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Ongoing Rift in the GCC Unlikely to Lead to Disintegration

While the Gulf Co-operation Council faces unprecedented challenges, these are not, as yet, significant enough to threaten the existence of the organisation.


The Gulf Co-operation Council (GCC) is the only institution that brings together the six oil-rich states of the Arabian Peninsula. It has helped to ensure the stability of the region, since its inception in 1981. Two pressing challenges, however, could undermine the effectiveness, and the very existence, of the organisation. The first challenge arises from the tensions between Saudi Arabia, the United Arab Emirates (UAE) and Bahrain on one side and Qatar on the other. The second stems from the domestic leadership transitions, faced by several member states, which could disrupt the regional balance.


A key item on the agenda at the latest meeting of the GCC, held in Jeddah on 30 August, was the resolution of tensions between Saudi Arabia, the UAE, Bahrain and Qatar. These tensions arose in November 2013 and are linked to a Qatari foreign policy that is perceived by many members of the GCC as damaging to their interests. Doha has lent support to Islamist groups, such as the Muslim Brotherhood, which is a designated terrorist organisation in several other member states. There is, furthermore, a degree of suspicion that Qatar is, knowingly or otherwise, funding the actions of the Islamic State (IS). Qatar has, however, vehemently denied all allegations that it is funding IS.

The three GCC members remain unconvinced that Doha has implemented the Riyadh Agreement that it signed in April. The agreement stipulates that member states must work to support the stability and security of all GCC members. In practice, according to the Saudis, Emiratis and Bahrainis, this means that Qatar must cease its support for the Muslim Brotherhood and rein in its Al Jazeera media channel, which continues to present President Sisi’s rise to power in Egypt as a coup. A committee was appointed to address the grievances presented by the three members. It has, however, not reduced their concerns. Since previous actions to pull Doha into line, such as withdrawing diplomats from Qatar, failed to elicit any policy change, stronger measures could be required. Some commentators have speculated that continued Qatari intransigence could lead to that country’s expulsion from the GCC.

This, however, would be an extreme reaction to the current impasse and would probably create more problems than it would solve. If it found itself regionally isolated, Doha would be more likely reach out to other regional powers, such as Iran or Turkey. Such an outcome would not be in the interests of the council. Furthermore, Qatar would not benefit from maintaining its relationship with the Muslim Brotherhood at the expense of its relationship with the GCC. It will probably cease its support for the Islamist movement before it severely damages its relationship with the council.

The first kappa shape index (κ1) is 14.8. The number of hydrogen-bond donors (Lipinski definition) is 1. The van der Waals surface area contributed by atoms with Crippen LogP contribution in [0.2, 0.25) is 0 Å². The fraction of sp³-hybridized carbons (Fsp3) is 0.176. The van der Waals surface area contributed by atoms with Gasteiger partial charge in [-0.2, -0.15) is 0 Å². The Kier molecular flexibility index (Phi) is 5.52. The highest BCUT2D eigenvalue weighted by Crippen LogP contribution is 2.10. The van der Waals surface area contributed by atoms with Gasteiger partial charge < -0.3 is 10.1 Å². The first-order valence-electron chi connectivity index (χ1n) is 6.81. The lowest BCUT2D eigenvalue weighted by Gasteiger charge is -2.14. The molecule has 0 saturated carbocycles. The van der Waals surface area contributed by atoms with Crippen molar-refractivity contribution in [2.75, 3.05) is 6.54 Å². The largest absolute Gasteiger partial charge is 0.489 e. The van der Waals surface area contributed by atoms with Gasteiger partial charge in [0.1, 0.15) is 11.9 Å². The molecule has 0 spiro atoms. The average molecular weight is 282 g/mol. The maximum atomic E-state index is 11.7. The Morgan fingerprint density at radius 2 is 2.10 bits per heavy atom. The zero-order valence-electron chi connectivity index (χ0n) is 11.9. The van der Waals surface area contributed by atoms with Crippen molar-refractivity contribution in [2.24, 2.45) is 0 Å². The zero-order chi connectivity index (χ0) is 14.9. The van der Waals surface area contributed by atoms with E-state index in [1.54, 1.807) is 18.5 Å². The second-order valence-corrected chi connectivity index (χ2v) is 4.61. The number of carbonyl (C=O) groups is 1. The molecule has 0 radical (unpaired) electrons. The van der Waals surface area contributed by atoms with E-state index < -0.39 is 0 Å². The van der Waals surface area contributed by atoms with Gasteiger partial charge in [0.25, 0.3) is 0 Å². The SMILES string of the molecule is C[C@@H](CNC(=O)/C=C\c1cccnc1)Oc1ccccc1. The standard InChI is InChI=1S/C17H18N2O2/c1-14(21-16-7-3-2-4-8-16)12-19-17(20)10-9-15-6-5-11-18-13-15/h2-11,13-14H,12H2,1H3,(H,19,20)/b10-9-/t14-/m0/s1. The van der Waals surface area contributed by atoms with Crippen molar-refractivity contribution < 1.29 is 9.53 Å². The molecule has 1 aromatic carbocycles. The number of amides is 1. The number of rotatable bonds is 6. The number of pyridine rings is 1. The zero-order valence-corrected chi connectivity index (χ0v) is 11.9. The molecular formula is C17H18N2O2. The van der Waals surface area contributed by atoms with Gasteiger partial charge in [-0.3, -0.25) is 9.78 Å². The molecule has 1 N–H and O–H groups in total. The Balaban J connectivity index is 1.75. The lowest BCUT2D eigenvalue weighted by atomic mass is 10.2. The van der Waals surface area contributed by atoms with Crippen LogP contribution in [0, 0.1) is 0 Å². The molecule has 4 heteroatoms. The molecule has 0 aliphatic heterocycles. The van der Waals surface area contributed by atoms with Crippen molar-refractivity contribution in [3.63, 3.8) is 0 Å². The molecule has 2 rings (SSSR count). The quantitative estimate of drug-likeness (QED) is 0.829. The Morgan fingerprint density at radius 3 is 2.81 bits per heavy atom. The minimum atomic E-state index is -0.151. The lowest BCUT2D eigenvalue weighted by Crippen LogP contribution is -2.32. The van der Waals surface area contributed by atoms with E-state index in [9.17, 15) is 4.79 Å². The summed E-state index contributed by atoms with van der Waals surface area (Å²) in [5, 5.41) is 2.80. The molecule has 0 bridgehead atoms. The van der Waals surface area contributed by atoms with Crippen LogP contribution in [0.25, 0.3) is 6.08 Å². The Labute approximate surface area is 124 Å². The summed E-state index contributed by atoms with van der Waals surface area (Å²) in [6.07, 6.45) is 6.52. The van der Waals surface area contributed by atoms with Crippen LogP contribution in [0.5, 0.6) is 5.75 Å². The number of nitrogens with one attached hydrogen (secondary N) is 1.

In addition to the diplomatic dispute, a number of the GCC states are undergoing uncertain domestic transitions. As the hegemonic power in the organisation, the political transition within Saudi Arabia remains the most significant factor in the future workings of the GCC. The health of Sultan Qaboos, the Omani leader, has also recently been called into question. Sultan Qaboos has not nominated an heir and has no children, leading to speculation about the leadership, at a time when the country is seen to be moving closer to Iran.

The diplomatic row shows that the GCC has entered a fragile period of its existence. Failure to resolve this issue would present the council with a significant problem. If Doha fails to comply with agreements, member states must increase their pressure on it or face the prospect of their agreements becoming unenforceable. Increasing pressure, however, threatens to tear the GCC apart, leading to a greater prospect of regional instability. Qatar will continue to pursue its own interests to the chagrin of regional powers, but is unlikely to be ejected from the council, as this serves no one’s interests. The council faces increased uncertainty as major change sweeps the region; domestic leadership changes will only compound this uncertainty. The challenges facing the GCC are significant, but they do not yet pose a large enough threat to lead to the disintegration of the organisation, especially when the common external threats facing the Gulf are taken into consideration.


Mervyn Piesse
 is a Research Analyst in the 
Indian Ocean Research Programme.

This article was originally published by Future Directions International. It is republished with permission.

Published September 12, 2014